Hi, all, former CFAR employee here,
I'll be giving a one-day, crash-course introduction to some of the core concepts from CFAR's applied rationality workshops in Berlin on the Monday of the LessWrong Community Weekend. Since we only have one day (CFAR's workshops are usually 4.5d), the goal is to deliver the generators of the content moreso than the content itself—the idea being that memorizing specific techniques does little if you don't have the time and space to practice, but understanding the underlying claims about psychology will let you reconstruct your own versions of CFAR tools like trigger-action planning, goal factoring, Murphyjitsu, and more.
Location: Berlin (exact venue TBD)
Time: 10AM - 7PM (with breaks)
Rough outline of content:
- Orientation/intro to the concept of applied rationality (what it is, what it isn’t)
- Building a bugs’ list (secretly a practical exercise in a particular set of tools for thorough introspection)
- “Pair debugging” (working with a partner to develop traction on problems and goals)
- A (very) brief introduction to Gendlin-esque “Focusing” as viewed through a skeptical lens
- Perspective 1: “Inner simulator” (understanding the cluster of processes/mental “organ” that CFAR calls your inner simulator, and how to more effectively use it in practice)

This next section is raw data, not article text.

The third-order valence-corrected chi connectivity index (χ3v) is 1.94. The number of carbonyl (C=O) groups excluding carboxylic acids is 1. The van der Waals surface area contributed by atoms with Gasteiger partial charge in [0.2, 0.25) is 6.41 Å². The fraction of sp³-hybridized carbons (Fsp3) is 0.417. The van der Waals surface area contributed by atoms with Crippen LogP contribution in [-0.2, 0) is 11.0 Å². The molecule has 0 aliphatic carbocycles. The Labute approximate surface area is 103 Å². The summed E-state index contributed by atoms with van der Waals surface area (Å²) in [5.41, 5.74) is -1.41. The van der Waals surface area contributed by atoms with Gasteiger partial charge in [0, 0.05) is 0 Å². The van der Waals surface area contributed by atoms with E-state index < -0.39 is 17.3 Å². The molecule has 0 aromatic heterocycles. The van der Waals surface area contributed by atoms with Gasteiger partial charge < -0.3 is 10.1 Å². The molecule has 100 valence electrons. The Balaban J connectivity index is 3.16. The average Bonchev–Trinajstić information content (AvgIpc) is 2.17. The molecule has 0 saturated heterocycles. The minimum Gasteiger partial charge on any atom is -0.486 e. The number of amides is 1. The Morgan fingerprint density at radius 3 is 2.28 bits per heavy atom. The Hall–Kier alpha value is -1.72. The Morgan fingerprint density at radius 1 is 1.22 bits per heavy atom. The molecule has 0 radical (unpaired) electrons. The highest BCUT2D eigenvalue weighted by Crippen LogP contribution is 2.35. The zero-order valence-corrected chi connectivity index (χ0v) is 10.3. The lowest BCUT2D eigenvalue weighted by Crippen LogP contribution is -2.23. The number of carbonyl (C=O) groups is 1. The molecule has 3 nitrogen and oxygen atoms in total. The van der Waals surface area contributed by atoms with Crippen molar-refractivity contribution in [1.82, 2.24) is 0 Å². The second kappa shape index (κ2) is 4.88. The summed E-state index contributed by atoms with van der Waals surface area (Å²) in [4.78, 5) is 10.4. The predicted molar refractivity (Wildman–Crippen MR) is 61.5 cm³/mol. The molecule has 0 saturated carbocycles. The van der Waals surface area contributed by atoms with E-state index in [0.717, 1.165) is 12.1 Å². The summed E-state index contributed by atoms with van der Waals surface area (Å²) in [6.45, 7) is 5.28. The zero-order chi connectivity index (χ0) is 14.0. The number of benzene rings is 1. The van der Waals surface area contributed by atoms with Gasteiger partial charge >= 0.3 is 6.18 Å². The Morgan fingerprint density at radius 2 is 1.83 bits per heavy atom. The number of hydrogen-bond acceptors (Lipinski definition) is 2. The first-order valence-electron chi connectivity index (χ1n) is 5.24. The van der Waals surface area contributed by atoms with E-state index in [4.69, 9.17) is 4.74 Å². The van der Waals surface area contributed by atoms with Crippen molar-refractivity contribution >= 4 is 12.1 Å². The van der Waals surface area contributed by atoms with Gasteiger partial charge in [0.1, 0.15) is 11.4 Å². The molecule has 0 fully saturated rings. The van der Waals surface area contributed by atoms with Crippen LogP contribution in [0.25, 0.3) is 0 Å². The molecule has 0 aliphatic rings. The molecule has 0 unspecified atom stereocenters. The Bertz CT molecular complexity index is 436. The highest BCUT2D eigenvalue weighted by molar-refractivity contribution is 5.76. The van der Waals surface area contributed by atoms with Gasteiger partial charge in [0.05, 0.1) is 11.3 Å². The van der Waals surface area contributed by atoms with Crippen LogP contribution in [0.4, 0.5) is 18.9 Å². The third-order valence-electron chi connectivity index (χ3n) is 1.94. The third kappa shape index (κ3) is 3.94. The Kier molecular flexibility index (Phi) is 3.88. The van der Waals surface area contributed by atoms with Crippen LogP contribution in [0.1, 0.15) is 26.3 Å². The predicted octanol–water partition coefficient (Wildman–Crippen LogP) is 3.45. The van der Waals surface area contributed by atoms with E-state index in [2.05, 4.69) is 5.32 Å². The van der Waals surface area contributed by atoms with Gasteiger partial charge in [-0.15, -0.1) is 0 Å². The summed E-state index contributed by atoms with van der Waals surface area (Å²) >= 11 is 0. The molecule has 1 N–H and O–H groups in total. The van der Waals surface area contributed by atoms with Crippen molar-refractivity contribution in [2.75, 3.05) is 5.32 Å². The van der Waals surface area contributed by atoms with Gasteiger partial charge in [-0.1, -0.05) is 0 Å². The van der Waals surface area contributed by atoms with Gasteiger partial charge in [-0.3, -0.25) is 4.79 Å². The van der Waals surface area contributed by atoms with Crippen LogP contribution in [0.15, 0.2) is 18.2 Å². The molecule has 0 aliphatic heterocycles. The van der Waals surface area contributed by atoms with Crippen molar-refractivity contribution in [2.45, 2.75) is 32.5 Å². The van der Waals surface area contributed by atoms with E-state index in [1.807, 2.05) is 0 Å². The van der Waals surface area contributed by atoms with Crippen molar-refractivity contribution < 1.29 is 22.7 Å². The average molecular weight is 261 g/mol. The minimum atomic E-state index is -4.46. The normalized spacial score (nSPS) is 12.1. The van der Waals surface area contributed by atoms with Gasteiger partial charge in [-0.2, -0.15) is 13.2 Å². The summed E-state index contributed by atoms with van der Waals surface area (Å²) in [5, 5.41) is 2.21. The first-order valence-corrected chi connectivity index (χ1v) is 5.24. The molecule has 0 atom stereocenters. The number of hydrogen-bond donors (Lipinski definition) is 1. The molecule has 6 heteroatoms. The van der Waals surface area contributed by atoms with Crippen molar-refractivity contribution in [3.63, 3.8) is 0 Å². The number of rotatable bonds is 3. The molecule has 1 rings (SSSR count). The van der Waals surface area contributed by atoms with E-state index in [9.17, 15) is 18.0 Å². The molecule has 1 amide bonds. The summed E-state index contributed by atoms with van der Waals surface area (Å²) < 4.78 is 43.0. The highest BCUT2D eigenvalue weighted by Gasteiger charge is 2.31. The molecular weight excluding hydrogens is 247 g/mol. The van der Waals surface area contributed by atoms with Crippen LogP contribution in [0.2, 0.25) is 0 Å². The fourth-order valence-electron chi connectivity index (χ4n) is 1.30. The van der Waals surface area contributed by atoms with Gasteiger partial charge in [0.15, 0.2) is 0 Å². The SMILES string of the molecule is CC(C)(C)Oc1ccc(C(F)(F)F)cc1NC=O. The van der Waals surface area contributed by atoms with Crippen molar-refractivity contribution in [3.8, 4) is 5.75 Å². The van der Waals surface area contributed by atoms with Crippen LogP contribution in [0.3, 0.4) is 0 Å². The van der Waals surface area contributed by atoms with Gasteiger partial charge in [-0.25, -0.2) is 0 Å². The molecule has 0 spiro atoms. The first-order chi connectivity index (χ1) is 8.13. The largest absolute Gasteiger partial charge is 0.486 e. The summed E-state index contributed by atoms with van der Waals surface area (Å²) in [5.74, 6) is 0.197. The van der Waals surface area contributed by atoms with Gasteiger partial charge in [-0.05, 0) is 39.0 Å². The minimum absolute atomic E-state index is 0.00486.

- Perspective 2: “Factoring” (understanding the concepts of reductionism and currencies and learning how and why to seek opportunities for arbitrage)
- Perspective 3: “Autopilot” (modeling the mind as a series of if-then patterns, and behavior as the interaction between those patterns and the environment)
- Resolve cycles: five-minute rationality
- Concepts-in-brief: a quick tour of 10-12 other important applied rationality concepts
- Pair debugging, round II
Do I need to know a bunch of rationality terms and tools beforehand?
Nope! The whole point here is to be friendly to beginners/newcomers.
Will it be bad if I do already know a bunch of rationality terms and tools?
Nope! Even veteran practitioners should benefit from a day set aside to refresh their bugs lists and revisit the concepts from a birds'-eye perspective. Just note that we'll be covering a lot of ground, so it's not the place to come hash out large disagreements about rationality.
What do participants need to bring?
Energy/enthusiasm/willingness to dive in, and something to take notes with (notebook, computer, phone).
Do we need to do any prework?
Nope! It will help if you spend a little time between now and then sort of passively collecting things-that-bug-you and things-you-want, getting a sense of where you’d like to make changes in your life, but you don’t need anything like a written list (since we’ll be generating one as part of the course).